Answers to Questions About Articles

1. I found the follow information about the indefinite article a in The Oxford Advanced Learner’s Dictionary: “used before uncountable nouns when these have an adjective in front of them, or phrase following them. For example, “a good knowledge of French”; “a sadness that won’t go away.” I don’t understand the information. The dictionary says … Read more

Punctuation with Conjunctions

The rules for punctuating in proximity to simple coordinating conjunctions (and, but, and or) are straightforward, but writers can become confused about when and where to put a comma or other punctuation. Sentences that illustrate the basics, and a discussion of each, follow. When a conjunction links an independent clause (one that could stand on … Read more

10 Techniques for More Precise Writing

Here are ten ways to produce more vivid, direct, concise prose by replacing wordy phrases with fewer words and reorganizing sentences. It is not advisable to employ these strategies indiscriminately, but prose will usually be improved by following the recommendations below. 1. Use Active Voice When a sentence includes be or any other copulative verb, … Read more

Amendment and Silent Correction of Quoted Content

What do you do when you wish to incorporate a quotation from another source into your own content, but the quotation includes a flaw in spelling, grammar, or the like, or you want to use the quotation selectively? How and whether you amend quoted material depends on the content and the context. In a formal … Read more

Use Truncated Words with Caution

When is it acceptable to use abbreviated versions of words? The type of publication and the context of the content determine the suitability of truncated words. Some words used in even the most formal writing are shortened versions of words that now seem stiffly pedantic: auto is the first part of automobile, zoo derives from … Read more

Repast and Repaste

The old-fashioned word repast, meaning a meal, is still used by modern speakers, but rarely and self-consciously. Its rarity may explain the fact that many writers who do use it don’t know how to spell it. Here are some examples the misspelling of repast found in print and online: • And don’t the Bedouin fry … Read more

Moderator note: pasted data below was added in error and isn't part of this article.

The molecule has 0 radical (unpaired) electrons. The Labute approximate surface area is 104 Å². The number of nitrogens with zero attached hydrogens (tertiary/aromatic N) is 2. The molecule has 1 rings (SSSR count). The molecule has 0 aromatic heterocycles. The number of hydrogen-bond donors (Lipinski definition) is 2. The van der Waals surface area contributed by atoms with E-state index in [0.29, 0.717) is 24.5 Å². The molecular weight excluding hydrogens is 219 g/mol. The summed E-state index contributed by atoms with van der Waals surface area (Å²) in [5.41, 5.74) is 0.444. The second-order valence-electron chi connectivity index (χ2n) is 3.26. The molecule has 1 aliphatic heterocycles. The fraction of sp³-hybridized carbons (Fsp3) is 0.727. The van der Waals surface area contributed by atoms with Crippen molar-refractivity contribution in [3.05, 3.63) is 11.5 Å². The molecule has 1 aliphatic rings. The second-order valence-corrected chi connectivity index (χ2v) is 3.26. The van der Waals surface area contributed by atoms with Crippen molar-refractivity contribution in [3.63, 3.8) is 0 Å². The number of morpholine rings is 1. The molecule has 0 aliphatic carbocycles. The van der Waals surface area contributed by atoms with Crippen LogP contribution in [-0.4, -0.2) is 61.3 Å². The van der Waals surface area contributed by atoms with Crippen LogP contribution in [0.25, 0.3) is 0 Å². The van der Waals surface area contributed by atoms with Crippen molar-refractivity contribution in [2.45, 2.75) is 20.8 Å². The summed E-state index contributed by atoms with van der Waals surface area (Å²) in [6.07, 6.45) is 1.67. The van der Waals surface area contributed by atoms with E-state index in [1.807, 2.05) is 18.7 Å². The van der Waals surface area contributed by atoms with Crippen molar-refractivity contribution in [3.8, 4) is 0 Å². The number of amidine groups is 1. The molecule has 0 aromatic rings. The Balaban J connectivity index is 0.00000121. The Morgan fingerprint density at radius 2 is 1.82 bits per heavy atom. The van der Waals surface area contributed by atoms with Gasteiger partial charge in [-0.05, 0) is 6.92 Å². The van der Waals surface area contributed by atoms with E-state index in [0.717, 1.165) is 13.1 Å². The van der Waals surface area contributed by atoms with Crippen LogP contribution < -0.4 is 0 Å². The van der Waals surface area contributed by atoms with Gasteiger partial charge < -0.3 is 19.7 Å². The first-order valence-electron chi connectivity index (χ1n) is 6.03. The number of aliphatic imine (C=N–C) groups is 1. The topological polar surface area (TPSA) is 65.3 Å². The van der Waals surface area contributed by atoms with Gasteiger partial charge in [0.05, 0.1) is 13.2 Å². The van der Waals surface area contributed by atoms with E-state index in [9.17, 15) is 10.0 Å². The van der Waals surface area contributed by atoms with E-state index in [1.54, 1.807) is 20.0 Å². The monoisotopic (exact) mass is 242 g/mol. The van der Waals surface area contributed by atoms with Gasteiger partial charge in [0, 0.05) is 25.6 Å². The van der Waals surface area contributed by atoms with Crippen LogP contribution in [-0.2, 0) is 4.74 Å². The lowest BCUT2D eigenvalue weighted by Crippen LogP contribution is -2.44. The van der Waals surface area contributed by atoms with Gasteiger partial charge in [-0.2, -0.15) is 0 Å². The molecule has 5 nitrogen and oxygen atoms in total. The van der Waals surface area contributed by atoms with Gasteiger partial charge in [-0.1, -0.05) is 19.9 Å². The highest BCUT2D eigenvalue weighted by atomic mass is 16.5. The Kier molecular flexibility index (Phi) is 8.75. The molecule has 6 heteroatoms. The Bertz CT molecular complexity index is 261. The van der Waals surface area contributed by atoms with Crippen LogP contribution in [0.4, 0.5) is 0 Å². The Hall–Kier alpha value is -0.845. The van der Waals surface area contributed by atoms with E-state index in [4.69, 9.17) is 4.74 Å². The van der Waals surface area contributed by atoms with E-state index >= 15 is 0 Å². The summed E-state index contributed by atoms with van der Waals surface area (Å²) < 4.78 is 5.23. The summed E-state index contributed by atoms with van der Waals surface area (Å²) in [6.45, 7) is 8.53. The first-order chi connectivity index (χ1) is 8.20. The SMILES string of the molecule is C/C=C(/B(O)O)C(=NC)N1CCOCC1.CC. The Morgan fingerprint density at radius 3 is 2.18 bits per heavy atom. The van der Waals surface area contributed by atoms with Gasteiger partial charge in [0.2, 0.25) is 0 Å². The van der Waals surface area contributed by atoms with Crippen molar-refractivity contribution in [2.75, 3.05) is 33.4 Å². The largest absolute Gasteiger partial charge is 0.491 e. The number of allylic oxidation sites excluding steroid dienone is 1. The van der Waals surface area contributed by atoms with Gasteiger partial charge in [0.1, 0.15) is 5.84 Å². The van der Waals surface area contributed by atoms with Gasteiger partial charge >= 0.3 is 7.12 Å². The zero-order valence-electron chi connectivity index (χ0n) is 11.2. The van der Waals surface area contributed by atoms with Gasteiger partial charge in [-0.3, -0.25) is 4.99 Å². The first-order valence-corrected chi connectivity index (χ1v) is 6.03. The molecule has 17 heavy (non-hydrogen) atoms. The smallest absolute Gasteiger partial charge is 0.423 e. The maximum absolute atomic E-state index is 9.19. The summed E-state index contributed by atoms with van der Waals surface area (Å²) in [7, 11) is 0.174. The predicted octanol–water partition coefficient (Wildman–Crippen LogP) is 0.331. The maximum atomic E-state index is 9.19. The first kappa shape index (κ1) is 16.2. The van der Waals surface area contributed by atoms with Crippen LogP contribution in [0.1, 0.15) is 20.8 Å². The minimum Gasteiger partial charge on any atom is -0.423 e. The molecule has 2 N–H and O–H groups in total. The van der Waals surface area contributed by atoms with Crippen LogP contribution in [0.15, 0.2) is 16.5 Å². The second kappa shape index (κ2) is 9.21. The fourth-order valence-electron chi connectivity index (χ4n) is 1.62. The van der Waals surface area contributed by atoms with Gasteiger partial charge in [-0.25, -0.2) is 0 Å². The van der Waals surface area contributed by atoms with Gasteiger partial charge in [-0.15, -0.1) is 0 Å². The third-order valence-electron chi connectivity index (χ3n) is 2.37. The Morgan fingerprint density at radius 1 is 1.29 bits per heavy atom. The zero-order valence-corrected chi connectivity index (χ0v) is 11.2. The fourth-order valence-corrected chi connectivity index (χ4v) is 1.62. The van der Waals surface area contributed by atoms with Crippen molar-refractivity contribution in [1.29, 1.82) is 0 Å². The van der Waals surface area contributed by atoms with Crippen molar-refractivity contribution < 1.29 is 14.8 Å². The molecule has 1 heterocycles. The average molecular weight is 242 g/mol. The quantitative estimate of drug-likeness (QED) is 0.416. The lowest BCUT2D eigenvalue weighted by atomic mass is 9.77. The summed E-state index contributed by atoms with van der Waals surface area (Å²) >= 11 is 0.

Alleviate vs. Relieve: When a Synonym Isn’t

I recently came across the inappropriate use of alleviate in a mystery novel: the arrest of George Shulan alleviated me from any further duty towards Mrs. Trevelyan; I was free to leave… –Lack of Temperance, Anna Loan-Wilsey, Kensington Books (2012), p. 138. The writer’s meaning is that the speaker has been freed from an obligation. … Read more

7 Types of Headline Headaches

Throughout the history of journalism, headlines have evolved as a method for distilling the content of an article into a handful of words that will draw readers into the piece, and they serve that function for other types of informative content such as newsletters and reports. However, in publications that are not carefully edited, especially … Read more

Answers to Questions About Formatting

Three questions from DailyWritingTips.com readers about various aspects of formatting content, and my responses, follow. 1. Is it bad form to indent the first sentence of an email paragraph? Email programs may not preserve indentations, and using a line space instead makes the format more visually appealing (and the line space and the indentation are … Read more

Avoid Gratuitous Capitalization

As an editor, I devote much of my time and energy to helping a writer bring out the best in his or her prose, but a lot of effort also goes into minor but nagging errors — unnecessary capitalization among them. Long after the Roman alphabet was developed, only one form existed: the capital form. … Read more

30 Idioms About Common Shapes

Figurative references to circles, squares, and triangles turn up in a variety of familiar expressions. Here’s a list of many of those idioms and their meanings. 1. To be a square peg in a round hole is to be someone who doesn’t fit in a particular environment, or in certain circumstances. 2. To go back … Read more

What’s the Difference Between Writing and Editing?

Editing has always been a fundamental component of writing as well as a separate function, but as self-publishing, online and in print, has become ubiquitous, it’s important for writers to realize the distinction. A discussion of the differences may also help you confirm where your strength lies. It is common for people to double up … Read more